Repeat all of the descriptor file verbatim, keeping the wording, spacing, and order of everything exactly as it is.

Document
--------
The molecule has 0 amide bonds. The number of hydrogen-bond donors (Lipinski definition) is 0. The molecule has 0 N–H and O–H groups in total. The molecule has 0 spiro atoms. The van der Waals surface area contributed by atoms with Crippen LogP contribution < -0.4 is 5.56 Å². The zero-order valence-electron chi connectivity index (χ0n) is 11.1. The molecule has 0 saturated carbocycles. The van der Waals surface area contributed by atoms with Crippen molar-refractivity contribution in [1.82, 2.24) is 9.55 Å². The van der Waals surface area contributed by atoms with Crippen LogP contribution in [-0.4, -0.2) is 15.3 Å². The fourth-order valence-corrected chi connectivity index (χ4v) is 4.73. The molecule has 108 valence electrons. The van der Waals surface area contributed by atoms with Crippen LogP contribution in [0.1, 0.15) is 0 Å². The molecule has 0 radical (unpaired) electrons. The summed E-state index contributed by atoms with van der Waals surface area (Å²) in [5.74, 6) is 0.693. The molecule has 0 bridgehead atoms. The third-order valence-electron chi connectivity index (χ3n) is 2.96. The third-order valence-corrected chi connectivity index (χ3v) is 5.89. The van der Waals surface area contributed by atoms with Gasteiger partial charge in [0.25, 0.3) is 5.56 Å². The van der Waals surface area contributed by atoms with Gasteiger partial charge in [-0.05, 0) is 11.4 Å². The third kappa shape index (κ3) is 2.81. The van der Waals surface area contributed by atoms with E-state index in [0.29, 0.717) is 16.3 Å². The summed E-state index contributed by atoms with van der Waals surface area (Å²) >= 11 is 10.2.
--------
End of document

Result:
The molecule has 0 amide bonds. The number of hydrogen-bond donors (Lipinski definition) is 0. The molecule has 0 N–H and O–H groups in total. The molecule has 0 spiro atoms. The van der Waals surface area contributed by atoms with Crippen LogP contribution < -0.4 is 5.56 Å². The zero-order valence-electron chi connectivity index (χ0n) is 11.1. The molecule has 0 saturated carbocycles. The van der Waals surface area contributed by atoms with Crippen molar-refractivity contribution in [1.82, 2.24) is 9.55 Å². The van der Waals surface area contributed by atoms with Crippen LogP contribution in [-0.4, -0.2) is 15.3 Å². The fourth-order valence-corrected chi connectivity index (χ4v) is 4.73. The molecule has 108 valence electrons. The van der Waals surface area contributed by atoms with Crippen LogP contribution in [0.1, 0.15) is 0 Å². The molecule has 0 radical (unpaired) electrons. The summed E-state index contributed by atoms with van der Waals surface area (Å²) in [5.74, 6) is 0.693. The molecule has 0 bridgehead atoms. The third-order valence-electron chi connectivity index (χ3n) is 2.96. The third-order valence-corrected chi connectivity index (χ3v) is 5.89. The van der Waals surface area contributed by atoms with Gasteiger partial charge in [0.25, 0.3) is 5.56 Å². The van der Waals surface area contributed by atoms with Gasteiger partial charge in [-0.05, 0) is 11.4 Å². The third kappa shape index (κ3) is 2.81. The van der Waals surface area contributed by atoms with E-state index in [0.29, 0.717) is 16.3 Å². The summed E-state index contributed by atoms with van der Waals surface area (Å²) >= 11 is 10.2.